As you may be aware, Britain has been the subject of rather severe weather conditions recently. Fortunately I do not live in Cumbria, although our school has been rather badly affected.
It was a normal afternoon and noone knew the extent at which the weather would worsen that day. It rained on and off throughout the school day causing the courtyards connecting the different blocks and the whole humanities department to flood.
Serenity and I kept away from the weather by staking out in V1 where we had a good view of the main courtyard connecting maths, science and social sciences to the rest of the school. It was interesting to watch different peoples reactions to the weather from our window.
The year nine girls like to dress as though they are going night- clubbing in very skimpy outfits, with fake ugg boots and really over the top makeup. They came running through the court yard in tears, with collapsed sodden boots, bad hair, and panda eyes. The year nine boys like to gel their hair excessively and the concenquence was that they all had white dripping hair. They did enjoy showing off to the girls and to each other by running through the shin deep water and showing that they weren't afraid...
Since the reprographics staff were preoccupied by the year 7s having a frenzy over the floods, I was sent to "obtain" some paper in their absense for the photocopier in social sciences. Upon my return it was interesting to note that a few minor fights had broken out amongst the lower years and involved our school gang "The BY10," or now locally known as the "DE56 boys" as they have entered year 11.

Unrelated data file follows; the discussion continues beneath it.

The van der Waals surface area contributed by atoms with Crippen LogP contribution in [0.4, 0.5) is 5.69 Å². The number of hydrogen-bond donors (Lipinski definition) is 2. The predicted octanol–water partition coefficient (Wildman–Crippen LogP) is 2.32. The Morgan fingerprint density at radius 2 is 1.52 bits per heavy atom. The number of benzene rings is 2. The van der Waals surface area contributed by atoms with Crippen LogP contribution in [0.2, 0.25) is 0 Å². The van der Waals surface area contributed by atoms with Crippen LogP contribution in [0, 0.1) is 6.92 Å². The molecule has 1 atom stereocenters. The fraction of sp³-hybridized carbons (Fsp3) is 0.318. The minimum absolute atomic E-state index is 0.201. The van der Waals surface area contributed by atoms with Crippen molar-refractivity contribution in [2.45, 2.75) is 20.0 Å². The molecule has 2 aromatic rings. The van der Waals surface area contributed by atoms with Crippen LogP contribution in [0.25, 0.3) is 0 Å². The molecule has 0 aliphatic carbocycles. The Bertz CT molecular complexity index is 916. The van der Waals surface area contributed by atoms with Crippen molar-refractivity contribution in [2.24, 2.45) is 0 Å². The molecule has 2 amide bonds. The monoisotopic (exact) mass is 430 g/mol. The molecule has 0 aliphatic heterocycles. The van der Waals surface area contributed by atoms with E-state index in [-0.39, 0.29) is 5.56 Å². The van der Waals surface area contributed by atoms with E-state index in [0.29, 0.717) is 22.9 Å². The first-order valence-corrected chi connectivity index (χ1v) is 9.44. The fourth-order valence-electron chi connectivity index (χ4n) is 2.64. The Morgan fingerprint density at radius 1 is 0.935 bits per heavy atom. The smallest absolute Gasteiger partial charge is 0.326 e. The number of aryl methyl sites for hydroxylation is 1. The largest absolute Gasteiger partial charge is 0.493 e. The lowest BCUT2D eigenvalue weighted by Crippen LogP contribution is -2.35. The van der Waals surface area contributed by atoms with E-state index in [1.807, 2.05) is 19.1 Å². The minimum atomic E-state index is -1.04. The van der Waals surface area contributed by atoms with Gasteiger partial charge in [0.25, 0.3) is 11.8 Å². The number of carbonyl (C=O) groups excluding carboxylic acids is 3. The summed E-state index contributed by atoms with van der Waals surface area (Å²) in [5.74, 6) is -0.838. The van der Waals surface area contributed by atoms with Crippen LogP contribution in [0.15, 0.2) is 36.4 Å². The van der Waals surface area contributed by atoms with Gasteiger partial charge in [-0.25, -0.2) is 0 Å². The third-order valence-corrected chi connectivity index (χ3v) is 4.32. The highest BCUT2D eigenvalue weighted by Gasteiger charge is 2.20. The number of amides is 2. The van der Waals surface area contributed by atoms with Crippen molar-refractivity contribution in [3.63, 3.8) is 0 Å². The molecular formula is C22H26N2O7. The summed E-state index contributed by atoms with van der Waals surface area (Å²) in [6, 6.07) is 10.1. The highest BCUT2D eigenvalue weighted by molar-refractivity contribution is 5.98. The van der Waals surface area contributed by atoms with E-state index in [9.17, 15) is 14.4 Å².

One year 8 girl, dressed in a flowery cardigan and really fashionable white leggings with pumps came running through the court yard following her friend. Then stopped, looked down, realised that she was in a great puddle and shrieked. Her friend was rather unsympathetic to her plight and was reluctant to enter the water and drag her out.
A town close to us unfortunately had a "minor tornado" which knocked down a garage and a few fences.
A passer by noted "the dustbins were flown around like cotton wool."
So far the weather here isn't critical, although the weather forecasters would have us believe that it is, in fact, a national crisis.